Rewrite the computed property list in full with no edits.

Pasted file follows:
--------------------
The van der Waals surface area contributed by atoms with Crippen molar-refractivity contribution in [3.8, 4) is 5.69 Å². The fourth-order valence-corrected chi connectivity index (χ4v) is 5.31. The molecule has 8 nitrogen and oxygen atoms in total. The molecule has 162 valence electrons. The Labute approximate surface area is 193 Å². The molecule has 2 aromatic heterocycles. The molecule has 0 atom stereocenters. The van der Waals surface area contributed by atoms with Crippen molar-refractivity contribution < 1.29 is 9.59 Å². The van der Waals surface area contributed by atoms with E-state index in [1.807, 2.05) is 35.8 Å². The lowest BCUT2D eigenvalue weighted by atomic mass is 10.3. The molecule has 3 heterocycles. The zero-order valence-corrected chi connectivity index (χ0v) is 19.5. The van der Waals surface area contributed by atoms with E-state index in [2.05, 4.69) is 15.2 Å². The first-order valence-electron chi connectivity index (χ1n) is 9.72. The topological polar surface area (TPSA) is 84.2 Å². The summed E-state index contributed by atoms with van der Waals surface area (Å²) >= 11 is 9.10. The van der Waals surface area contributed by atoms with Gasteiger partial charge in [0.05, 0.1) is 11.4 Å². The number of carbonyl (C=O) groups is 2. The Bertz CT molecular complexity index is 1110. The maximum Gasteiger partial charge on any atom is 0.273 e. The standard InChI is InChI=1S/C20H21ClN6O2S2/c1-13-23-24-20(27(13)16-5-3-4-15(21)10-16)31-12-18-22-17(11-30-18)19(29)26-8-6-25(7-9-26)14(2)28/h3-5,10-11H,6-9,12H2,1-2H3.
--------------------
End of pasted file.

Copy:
The van der Waals surface area contributed by atoms with Crippen molar-refractivity contribution in [3.8, 4) is 5.69 Å². The fourth-order valence-corrected chi connectivity index (χ4v) is 5.31. The molecule has 8 nitrogen and oxygen atoms in total. The molecule has 162 valence electrons. The Labute approximate surface area is 193 Å². The molecule has 2 aromatic heterocycles. The molecule has 0 atom stereocenters. The van der Waals surface area contributed by atoms with Crippen molar-refractivity contribution < 1.29 is 9.59 Å². The van der Waals surface area contributed by atoms with E-state index in [1.807, 2.05) is 35.8 Å². The lowest BCUT2D eigenvalue weighted by atomic mass is 10.3. The molecule has 3 heterocycles. The zero-order valence-corrected chi connectivity index (χ0v) is 19.5. The van der Waals surface area contributed by atoms with E-state index in [2.05, 4.69) is 15.2 Å². The first-order valence-electron chi connectivity index (χ1n) is 9.72. The topological polar surface area (TPSA) is 84.2 Å². The summed E-state index contributed by atoms with van der Waals surface area (Å²) >= 11 is 9.10. The van der Waals surface area contributed by atoms with Gasteiger partial charge in [0.05, 0.1) is 11.4 Å². The number of carbonyl (C=O) groups is 2. The Bertz CT molecular complexity index is 1110. The maximum Gasteiger partial charge on any atom is 0.273 e. The standard InChI is InChI=1S/C20H21ClN6O2S2/c1-13-23-24-20(27(13)16-5-3-4-15(21)10-16)31-12-18-22-17(11-30-18)19(29)26-8-6-25(7-9-26)14(2)28/h3-5,10-11H,6-9,12H2,1-2H3.